Storyboards are a valuable production tool, but creating them is such a pain. Why is it so hard? Well, filmmaking is hard, and when you storyboard you are essentially “writing” the visuals of your film. Many creative decisions come into play. You’re acting as director, director of photography, and editor all at once.  You’re deciding what shots, with what lens, and in what order tell your story best. No easy task. And when you can’t draw your way out of a paper bag (like me), spontaneity and creativity gets stifled. Wondering what that shot might look like from a bird’s eye view? Sure, just give me…20, 30 minutes or so. And I’m going to need a couple more erasers. Enter Hitchcock (frame left).

    Hitchcock is a mobile storyboarding application for the iPhone. Instead of tediously drawing each panel, you use photos. This is a no-brainer for me. I’m already using my iPhone camera for location scouting. Now I can have a working storyboard before even leaving the location. The process is simple. Launch the app and import photos via your photo library or shoot photos straight from the camera. Each picture becomes a “panel” in your finished board. You can rearrange panels, set their duration, add characters (silhouettes), add markup arrows and text, record audio, keyframe pans and zooms. Wow. But by far the best feature of this app is that it gives you an animatic of your board. At any point you can hit play and see how your shots cut together, complete with recorded audio and camera moves. This is an invaluable feature for anyone storyboarding with time constraints (like a :30 commercial spot for example). When you’re finished, you can export the whole thing to a PDF and email it to the client or crew.

    Reasons to buy Hitchcock:

    1. It’s Mobile. You never know when and where inspiration will strike.
    2. It’s intuitive. If you know how to work your iPhone, you can work this app. I love the tactile feel of positioning characters and rearranging panels.
    3. It’s cheap. If $20 is too much to spend on a tool that will likely enhance your creative process, well then maybe filmmaking isn’t your thing. Twenty bucks is how much I used to spend at Starbucks scribbling with a pencil for three hours trying to finish the shading on that upper lip.

    A few things I’d love to see in the next version. An export-to-video feature so I can email myself the animatic. I don’t know how the guts of the iPhone work but I’m guessing this might be an OS limitation. Also, the ability to add a music bed would be sweet.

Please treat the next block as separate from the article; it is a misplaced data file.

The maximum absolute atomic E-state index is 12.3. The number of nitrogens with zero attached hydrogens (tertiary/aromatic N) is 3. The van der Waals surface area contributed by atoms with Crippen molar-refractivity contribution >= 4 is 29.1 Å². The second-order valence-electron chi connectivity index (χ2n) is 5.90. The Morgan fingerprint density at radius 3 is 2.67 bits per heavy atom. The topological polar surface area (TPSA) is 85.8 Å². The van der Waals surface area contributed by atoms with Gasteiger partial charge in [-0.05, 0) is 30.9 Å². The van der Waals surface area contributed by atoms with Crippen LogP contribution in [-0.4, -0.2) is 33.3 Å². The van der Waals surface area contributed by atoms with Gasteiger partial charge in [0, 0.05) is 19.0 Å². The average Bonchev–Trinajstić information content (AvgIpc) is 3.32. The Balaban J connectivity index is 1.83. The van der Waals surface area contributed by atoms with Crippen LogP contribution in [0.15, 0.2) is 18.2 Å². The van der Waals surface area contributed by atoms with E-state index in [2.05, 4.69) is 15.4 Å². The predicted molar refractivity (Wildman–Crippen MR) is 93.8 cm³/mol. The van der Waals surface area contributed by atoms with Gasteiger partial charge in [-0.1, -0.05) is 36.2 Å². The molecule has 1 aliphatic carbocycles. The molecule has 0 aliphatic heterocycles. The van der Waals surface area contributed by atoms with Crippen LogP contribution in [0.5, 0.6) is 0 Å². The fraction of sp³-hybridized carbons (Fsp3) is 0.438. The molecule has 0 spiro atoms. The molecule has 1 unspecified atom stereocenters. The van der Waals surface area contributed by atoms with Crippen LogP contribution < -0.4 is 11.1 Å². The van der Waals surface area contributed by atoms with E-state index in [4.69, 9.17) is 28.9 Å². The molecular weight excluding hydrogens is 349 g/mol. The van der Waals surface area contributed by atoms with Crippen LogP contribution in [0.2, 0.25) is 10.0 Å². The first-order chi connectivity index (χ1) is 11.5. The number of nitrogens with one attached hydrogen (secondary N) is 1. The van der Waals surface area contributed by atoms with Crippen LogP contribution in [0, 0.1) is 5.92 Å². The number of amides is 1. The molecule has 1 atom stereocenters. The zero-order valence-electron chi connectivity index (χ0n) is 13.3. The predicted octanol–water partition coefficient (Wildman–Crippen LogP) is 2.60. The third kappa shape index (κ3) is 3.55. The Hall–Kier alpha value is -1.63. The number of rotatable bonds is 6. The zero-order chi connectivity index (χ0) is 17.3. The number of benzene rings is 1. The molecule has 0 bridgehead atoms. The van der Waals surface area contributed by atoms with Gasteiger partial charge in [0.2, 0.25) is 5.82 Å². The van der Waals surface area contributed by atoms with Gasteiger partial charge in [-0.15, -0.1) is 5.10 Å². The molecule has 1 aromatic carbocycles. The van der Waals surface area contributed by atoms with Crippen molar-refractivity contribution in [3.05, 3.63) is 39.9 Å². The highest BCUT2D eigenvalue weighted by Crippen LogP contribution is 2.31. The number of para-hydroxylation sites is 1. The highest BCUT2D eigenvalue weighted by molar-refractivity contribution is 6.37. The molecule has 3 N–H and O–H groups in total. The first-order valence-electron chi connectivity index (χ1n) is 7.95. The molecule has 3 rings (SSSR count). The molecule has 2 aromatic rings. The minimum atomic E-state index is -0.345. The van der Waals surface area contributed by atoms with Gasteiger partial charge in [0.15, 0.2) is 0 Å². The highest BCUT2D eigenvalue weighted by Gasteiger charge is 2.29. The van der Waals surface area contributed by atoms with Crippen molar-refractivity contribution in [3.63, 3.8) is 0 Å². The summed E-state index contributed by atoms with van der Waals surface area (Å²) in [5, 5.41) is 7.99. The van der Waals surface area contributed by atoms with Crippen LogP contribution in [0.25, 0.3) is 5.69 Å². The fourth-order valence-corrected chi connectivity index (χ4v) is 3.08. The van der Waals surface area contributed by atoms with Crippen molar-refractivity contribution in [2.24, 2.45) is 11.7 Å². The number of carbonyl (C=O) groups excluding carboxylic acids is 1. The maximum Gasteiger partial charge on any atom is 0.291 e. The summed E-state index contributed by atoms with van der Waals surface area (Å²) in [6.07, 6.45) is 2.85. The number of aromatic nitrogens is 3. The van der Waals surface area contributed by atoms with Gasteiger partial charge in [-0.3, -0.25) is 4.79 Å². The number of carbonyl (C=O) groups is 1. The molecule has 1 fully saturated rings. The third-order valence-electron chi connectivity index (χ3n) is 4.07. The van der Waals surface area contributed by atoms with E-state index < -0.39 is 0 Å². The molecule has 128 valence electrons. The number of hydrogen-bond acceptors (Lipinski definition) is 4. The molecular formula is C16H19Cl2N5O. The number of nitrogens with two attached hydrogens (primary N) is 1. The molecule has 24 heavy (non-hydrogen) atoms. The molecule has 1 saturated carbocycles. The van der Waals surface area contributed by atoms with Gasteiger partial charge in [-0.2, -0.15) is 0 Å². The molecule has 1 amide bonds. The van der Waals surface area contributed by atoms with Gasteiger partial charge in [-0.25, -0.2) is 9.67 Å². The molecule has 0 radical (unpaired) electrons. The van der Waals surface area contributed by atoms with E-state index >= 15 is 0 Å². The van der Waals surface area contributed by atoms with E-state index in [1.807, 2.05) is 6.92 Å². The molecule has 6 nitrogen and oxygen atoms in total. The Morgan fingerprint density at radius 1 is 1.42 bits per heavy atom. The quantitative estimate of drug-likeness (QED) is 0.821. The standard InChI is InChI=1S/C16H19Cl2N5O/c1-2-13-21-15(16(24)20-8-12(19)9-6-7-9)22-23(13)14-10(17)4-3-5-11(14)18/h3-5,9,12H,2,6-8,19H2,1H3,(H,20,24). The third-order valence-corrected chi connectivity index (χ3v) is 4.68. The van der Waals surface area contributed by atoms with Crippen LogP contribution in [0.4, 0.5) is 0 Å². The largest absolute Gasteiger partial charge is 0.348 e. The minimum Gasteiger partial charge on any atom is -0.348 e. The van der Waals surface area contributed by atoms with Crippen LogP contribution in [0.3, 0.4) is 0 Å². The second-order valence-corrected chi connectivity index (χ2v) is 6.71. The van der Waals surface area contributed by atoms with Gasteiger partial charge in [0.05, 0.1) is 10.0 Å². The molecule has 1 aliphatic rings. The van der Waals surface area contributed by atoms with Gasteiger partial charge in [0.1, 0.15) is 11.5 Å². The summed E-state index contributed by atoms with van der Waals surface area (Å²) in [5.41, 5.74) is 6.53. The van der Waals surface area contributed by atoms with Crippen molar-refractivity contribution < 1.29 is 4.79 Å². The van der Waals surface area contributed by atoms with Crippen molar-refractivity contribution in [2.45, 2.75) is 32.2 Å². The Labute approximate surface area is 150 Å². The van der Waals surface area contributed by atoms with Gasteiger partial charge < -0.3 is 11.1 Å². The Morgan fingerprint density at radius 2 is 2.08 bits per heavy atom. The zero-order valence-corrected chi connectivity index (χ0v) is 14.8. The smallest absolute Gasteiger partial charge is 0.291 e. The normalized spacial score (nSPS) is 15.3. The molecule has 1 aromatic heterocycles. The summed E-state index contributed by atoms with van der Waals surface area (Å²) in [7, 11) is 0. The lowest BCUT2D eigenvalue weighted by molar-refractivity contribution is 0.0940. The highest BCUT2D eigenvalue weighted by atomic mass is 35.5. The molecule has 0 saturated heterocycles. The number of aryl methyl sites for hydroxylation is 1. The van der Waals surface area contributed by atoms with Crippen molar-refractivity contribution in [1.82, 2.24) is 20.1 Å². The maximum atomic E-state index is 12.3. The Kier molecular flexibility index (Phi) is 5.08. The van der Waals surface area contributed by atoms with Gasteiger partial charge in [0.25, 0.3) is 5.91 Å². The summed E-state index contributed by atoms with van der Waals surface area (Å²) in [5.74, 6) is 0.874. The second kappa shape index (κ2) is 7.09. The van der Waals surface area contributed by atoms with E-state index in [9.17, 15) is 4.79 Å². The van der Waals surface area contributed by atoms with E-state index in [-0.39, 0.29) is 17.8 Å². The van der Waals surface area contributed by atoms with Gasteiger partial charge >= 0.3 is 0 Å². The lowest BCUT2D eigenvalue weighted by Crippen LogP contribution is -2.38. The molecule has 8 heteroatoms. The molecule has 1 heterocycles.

Here’s an example of a Hitchcock storyboard being turned into an actual spot. Check it:


    This app is a valuable tool that every filmmaker should have. Do yourself, your productions, and your clients a favor and check it out.

    Visit for more juicy info on Hitchcock.

  • New and Improved!

    new_stickerIt’s been a long time a-comin’ but the the new site is finally up and running. Big props to The Mike for all his stellar design work. Is there anything this guy can not do?  I submit that there is not.  He took WordPress and bent it to his will like Moses parting the Red Sea. Or like that little kid in the Matrix that bent the spoon (there is no spoon).  The design is not quite finished so stay tuned for a homepage and some additional refining. 
    I debated for awhile on how to break up the content of this site into categories.  The challenge is that I wear many hats – director, cinematographer, photographer, motion designer.  Most of the time, I’m wearing all those hats at once.  Aside from the obvious fashion faux pax this creates, it also contributes to my small identity crisis.  I know it’s cliche, but I really DON’T know what I want to be when I grow up.  I am, in fact, hoping that I never grow up but that’s another tangent for another time.  In the last few years I’ve learned two things about myself.  

    1. I love visual storytelling.  This can take on many forms, film, commercial, music video, photo, or animated piece.  

    2. I love light.  Light is, after all, what creates an image in the first place.  

    It’s safe to say that this blog will most likely cover anything that falls under those two topics.  Which is a round-a-bout way of giving myself license to cover anything under the sun.  Feel free to RSS subscribe to the blog so you can be notified of new posts.  If you’re not using RSS you are missing out.  Or you can stay up-to-date via Facebook or Twitter.  Thanks for stopping by.  And, hey, let’s be friends.


    ps. I grabbed some of the more “industry related” content from the old blog and republished it here.  So while the blog is new, there are some entries from last year.